By now, iOS 9 should be on all demo devices at all Apple Stores. A quick way of knowing is to quickly double-press the Home button to call up the Card View. If it looks more like a carousel than a set of separated cards, then it’s iOS 9.
My first encounter with iOS 9 (click any image to enlarge):
“Peek” view, where the leftmost app (Safari, here) becomes inactive.
I’m in a state of shock.
Not only did it download the PDF that iOS 8.x couldn’t, it opened in iBooks and worked as above.
The video is short because the nearby Mini I used ran out of capacity for the video(!).
I will now go wander the bitter streets of Manhattan in a daze.
More maybe later…
Google Books PDFs category
I’m looking forward to this phone. Well, all the reviews and user reports. No matter how tempting, never buy first.
Filed under Android, Video
Picard with orange PADD [Source]
In my time holding the Samsung Galaxy Tab S2 Nook Edition at Barnes & Noble, I realized that I’d be holding one of these tablets for a lonnnng time while reading.
So I thought I’d investigate weight.
See three videos after the break.
See it and weep after the break.
Asus ZenPad S 8.0 Review
There’s a lot to like with this tablet. It’s fast, looks nice, sounds amazing, and USB-C is clearly the way of the future. The software mess that is ZenUI is unfortunate, and the weirdly aggressive thermal regulation is a problem. While neither is a deal breaker on their own, combined it’s clear this is not a tablet for power users or heavy gamers.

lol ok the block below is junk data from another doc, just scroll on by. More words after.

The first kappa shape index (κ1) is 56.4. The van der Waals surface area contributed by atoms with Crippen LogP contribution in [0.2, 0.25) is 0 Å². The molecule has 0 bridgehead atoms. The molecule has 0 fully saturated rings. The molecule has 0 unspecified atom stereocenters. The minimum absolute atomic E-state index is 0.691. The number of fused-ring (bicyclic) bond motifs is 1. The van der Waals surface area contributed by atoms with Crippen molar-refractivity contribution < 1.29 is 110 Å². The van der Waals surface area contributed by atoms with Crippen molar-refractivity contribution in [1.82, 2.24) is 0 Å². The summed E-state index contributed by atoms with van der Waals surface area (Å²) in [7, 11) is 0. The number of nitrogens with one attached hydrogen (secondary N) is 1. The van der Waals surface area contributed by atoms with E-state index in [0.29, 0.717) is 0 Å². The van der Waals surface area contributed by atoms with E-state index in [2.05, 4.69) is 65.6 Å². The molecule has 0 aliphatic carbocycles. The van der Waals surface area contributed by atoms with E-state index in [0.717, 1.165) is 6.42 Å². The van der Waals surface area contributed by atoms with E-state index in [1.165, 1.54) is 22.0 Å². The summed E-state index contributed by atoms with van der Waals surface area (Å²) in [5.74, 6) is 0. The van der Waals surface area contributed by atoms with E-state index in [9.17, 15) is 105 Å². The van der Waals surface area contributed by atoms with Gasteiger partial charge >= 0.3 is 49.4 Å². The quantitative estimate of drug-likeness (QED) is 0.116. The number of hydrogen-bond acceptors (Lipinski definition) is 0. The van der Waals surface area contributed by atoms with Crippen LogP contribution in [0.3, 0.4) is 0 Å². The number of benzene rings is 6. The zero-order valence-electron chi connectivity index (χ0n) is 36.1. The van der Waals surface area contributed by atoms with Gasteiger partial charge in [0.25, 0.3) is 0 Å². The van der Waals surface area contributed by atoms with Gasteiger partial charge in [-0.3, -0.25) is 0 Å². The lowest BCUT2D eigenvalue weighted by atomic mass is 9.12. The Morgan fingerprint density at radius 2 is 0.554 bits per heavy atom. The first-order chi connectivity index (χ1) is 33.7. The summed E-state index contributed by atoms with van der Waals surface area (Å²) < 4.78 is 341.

One of the most important features to this particular tablet is the price tag. At $299 for the 64GB model, it’s hard to look at the majority of current generation of Android tablets — especially Google’s Nexus 9 — and see the value. Are rapid software updates and a clean UI worth the extra $180 for a tablet that has half the storage and no SD card slot? It’s hard to say yes.
A brief video is after the break.
ASUS ZenPad S 8.0 review
It’s not until five paragraphs in that we’re sure this is the “Pro/Plus” model of the tablet, not the lower-end US$199 one. What I’m calling the “Pro/Plus” model has the USB-C port at bottom and a US$299 price.
A small amount of sharpening does appear to be going on throughout the display, which can make text appear a little fuzzy, which is especially noticeable in certain scenarios, like with black text on a colored background. As good as looking at still images on this high-resolution display is, viewing videos may lead to some disappointment. The software tries to smoothen the video out, similar to the Soap Opera effect available with some HDTVs, so if a movie you’re watching is intended to be shot at a cinematic 24 frames per second, the tablet will try to smoothen the video to make it look like it was shot at 60 frames per second, making it seem very strange looking.
Aside from that, however, this is the Nokia N1 tablet killer, as the AnTuTu score shows.